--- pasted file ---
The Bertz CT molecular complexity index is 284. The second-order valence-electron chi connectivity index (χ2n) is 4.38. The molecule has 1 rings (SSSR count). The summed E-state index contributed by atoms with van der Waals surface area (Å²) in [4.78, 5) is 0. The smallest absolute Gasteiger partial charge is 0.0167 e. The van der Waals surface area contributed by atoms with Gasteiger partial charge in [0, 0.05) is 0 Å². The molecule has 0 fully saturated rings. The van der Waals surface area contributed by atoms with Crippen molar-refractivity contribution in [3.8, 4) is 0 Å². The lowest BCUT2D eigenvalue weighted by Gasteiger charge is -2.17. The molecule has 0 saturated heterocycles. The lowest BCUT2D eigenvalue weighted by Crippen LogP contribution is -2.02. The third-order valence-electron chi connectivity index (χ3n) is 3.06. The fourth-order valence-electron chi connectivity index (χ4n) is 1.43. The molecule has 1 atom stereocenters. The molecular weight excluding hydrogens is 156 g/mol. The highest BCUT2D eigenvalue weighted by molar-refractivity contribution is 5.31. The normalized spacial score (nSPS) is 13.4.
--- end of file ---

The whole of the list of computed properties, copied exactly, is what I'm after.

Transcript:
The Bertz CT molecular complexity index is 284. The second-order valence-electron chi connectivity index (χ2n) is 4.38. The molecule has 1 rings (SSSR count). The summed E-state index contributed by atoms with van der Waals surface area (Å²) in [4.78, 5) is 0. The smallest absolute Gasteiger partial charge is 0.0167 e. The van der Waals surface area contributed by atoms with Gasteiger partial charge in [0, 0.05) is 0 Å². The molecule has 0 fully saturated rings. The van der Waals surface area contributed by atoms with Crippen molar-refractivity contribution in [3.8, 4) is 0 Å². The lowest BCUT2D eigenvalue weighted by Gasteiger charge is -2.17. The molecule has 0 saturated heterocycles. The lowest BCUT2D eigenvalue weighted by Crippen LogP contribution is -2.02. The third-order valence-electron chi connectivity index (χ3n) is 3.06. The fourth-order valence-electron chi connectivity index (χ4n) is 1.43. The molecule has 1 atom stereocenters. The molecular weight excluding hydrogens is 156 g/mol. The highest BCUT2D eigenvalue weighted by molar-refractivity contribution is 5.31. The normalized spacial score (nSPS) is 13.4.